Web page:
A Breakdown of the Costs Associated with Starting a New Dental Practice

Starting a dental practice isn’t as easy as turning a key. On top of state laws, ownership structure, and buyer representation to guide you through the process, there’s also that pesky detail of startup costs. It typically costs between $350,000 to $500,000 to start a new dental practice from the ground up, but where does all that money go toward? Here, we break down how to allocate your dollars leading up to starting the dental practice of your dreams.

Working capital

A big chunk of your expenses will go toward working capital because you are not profitable to start out with. Operating expenses, such as paying your staff, insurance, marketing to get patients in your door, and literally keeping the lights on, can run between $50,000 to $100,000.

Build-out

Chances are, your office won’t come equipped with everything you need to get your dental practice off the ground as you see fit. $150,000 to $250,000 should be put toward the build-out of tenant improvements, including plumbing, adding walls and bays, and any other layout designs to make it a real dental practice.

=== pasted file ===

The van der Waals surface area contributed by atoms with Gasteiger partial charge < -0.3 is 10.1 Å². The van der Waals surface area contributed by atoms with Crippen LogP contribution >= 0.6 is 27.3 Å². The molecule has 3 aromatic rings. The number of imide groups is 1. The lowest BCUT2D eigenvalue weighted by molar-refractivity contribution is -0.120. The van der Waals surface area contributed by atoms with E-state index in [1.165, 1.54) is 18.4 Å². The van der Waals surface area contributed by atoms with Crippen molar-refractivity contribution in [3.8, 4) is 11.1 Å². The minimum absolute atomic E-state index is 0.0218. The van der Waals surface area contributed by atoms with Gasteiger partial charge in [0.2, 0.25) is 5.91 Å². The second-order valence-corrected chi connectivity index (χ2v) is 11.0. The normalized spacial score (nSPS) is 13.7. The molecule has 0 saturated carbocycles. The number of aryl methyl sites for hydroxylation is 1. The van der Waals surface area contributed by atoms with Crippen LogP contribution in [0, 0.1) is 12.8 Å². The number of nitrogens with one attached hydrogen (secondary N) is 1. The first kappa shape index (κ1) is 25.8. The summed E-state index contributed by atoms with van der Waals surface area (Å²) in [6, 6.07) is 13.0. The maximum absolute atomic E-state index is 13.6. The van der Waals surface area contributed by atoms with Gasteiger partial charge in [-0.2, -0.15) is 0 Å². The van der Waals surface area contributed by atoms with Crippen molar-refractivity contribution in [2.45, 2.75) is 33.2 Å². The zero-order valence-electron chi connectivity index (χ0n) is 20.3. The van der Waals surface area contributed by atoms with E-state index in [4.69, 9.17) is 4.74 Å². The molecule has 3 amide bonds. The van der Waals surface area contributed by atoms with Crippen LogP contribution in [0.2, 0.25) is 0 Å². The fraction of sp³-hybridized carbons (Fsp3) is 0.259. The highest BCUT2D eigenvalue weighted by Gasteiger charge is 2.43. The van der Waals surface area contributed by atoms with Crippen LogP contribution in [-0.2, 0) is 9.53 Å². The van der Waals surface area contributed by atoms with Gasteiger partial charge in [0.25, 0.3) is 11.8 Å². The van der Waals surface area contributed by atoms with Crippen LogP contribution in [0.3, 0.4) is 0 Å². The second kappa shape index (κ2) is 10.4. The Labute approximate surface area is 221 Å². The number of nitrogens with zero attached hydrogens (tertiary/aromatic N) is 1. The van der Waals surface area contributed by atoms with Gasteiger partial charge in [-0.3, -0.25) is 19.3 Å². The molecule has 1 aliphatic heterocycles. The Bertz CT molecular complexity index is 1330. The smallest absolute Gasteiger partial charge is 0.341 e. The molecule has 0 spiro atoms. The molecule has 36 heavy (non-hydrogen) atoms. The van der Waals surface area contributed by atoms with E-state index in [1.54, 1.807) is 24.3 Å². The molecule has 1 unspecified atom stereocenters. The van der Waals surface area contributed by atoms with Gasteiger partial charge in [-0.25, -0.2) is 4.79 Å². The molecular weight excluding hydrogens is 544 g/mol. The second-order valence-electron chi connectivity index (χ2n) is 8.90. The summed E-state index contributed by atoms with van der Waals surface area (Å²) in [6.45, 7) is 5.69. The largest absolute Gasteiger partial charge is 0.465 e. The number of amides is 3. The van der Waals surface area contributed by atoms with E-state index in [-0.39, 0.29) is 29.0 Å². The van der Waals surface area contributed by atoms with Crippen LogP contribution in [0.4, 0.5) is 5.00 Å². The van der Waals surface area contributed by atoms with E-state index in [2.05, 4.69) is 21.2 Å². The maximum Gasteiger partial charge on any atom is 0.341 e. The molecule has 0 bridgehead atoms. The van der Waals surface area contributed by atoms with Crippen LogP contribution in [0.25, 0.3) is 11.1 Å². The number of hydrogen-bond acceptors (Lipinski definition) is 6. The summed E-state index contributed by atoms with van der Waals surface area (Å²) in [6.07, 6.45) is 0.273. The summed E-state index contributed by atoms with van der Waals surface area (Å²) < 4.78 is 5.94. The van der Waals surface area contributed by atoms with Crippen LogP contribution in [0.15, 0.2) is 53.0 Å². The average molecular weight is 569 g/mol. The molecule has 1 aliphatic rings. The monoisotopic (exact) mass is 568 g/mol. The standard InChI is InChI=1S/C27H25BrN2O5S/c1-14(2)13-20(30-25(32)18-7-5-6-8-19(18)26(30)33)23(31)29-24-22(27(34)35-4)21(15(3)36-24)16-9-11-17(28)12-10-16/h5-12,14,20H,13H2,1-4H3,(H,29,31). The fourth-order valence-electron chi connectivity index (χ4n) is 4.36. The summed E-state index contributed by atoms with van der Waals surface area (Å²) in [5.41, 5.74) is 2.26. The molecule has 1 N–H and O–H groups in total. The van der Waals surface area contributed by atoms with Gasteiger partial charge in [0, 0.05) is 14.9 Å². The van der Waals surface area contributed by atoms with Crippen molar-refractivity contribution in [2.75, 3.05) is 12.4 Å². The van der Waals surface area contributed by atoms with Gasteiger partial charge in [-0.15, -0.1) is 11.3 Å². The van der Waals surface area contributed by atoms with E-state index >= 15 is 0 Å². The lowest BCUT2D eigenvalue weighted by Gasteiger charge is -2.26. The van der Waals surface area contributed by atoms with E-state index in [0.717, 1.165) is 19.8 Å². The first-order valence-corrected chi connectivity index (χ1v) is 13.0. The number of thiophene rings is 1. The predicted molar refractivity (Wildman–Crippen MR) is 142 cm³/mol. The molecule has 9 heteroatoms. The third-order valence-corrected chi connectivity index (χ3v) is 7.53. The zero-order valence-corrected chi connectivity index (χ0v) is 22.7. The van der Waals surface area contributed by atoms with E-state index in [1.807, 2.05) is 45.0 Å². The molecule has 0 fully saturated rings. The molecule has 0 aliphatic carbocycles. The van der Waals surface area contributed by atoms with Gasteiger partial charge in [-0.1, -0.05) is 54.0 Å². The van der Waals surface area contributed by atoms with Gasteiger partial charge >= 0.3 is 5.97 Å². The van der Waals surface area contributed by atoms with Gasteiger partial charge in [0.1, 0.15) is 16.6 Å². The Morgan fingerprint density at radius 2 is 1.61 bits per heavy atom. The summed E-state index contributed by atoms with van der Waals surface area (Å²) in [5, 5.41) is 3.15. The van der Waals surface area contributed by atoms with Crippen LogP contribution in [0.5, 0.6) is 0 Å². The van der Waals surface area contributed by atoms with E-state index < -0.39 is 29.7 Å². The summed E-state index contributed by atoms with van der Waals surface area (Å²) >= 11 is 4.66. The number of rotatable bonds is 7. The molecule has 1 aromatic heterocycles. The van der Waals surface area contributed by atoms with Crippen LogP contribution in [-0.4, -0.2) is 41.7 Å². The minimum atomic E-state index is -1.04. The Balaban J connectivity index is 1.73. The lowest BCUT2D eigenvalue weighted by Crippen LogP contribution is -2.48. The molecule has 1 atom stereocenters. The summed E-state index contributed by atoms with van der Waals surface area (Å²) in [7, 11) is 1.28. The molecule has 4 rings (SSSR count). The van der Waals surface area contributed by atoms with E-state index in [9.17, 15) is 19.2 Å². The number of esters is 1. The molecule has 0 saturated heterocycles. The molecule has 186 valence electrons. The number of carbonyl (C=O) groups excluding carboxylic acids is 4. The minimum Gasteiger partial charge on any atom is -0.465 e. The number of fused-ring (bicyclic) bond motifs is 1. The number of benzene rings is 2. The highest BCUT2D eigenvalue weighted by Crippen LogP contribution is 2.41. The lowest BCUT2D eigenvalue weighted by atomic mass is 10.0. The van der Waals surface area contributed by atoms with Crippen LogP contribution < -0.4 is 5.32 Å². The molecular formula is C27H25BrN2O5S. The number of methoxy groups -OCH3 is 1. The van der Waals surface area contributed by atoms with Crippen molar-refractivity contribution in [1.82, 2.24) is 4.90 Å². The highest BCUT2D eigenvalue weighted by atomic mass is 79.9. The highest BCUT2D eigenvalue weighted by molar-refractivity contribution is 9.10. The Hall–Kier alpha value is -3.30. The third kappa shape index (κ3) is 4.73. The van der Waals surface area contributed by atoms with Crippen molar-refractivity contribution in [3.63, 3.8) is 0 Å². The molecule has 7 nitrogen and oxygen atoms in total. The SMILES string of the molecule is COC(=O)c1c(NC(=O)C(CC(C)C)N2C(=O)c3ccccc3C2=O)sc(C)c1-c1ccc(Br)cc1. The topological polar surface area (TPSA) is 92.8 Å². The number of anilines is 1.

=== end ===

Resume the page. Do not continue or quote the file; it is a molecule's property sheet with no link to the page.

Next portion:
Equipment and sales

While it may seem fun to pick out all new equipment, it will, of course, come with a price tag between $150,000 and $250,000. But used equipment can prove to be costly, too. Consider that equipment and technology might be outdated and in need of a little sweat equity to get the office up and running in terms of software and even aesthetics. However, with a new practice, time must be spent negotiating pricing for equipment and construction based on national pricing.

Dental school graduates

New dental school graduates especially are in a good position to establish a startup. Rather than taking on an existing client base, you would start your own practice from the ground up. Although the ultimate dream for most, it’s worth mentioning that between dental school and bank loans, you have the potential to be $1 million in debt before seeing your first patient, which may not be an issue for you since the success rate for a dental practice is so high. Start by assessing your debt load and making sure you aren’t overextending yourself.

What’s next?

Contact the experts at Professional Transition Strategies to set up a buyer profile and view the new interactive map with available dental practices for sale to help narrow down your search to make your dream a reality, based on the type of practice, number of operatories, collections, and among other factors.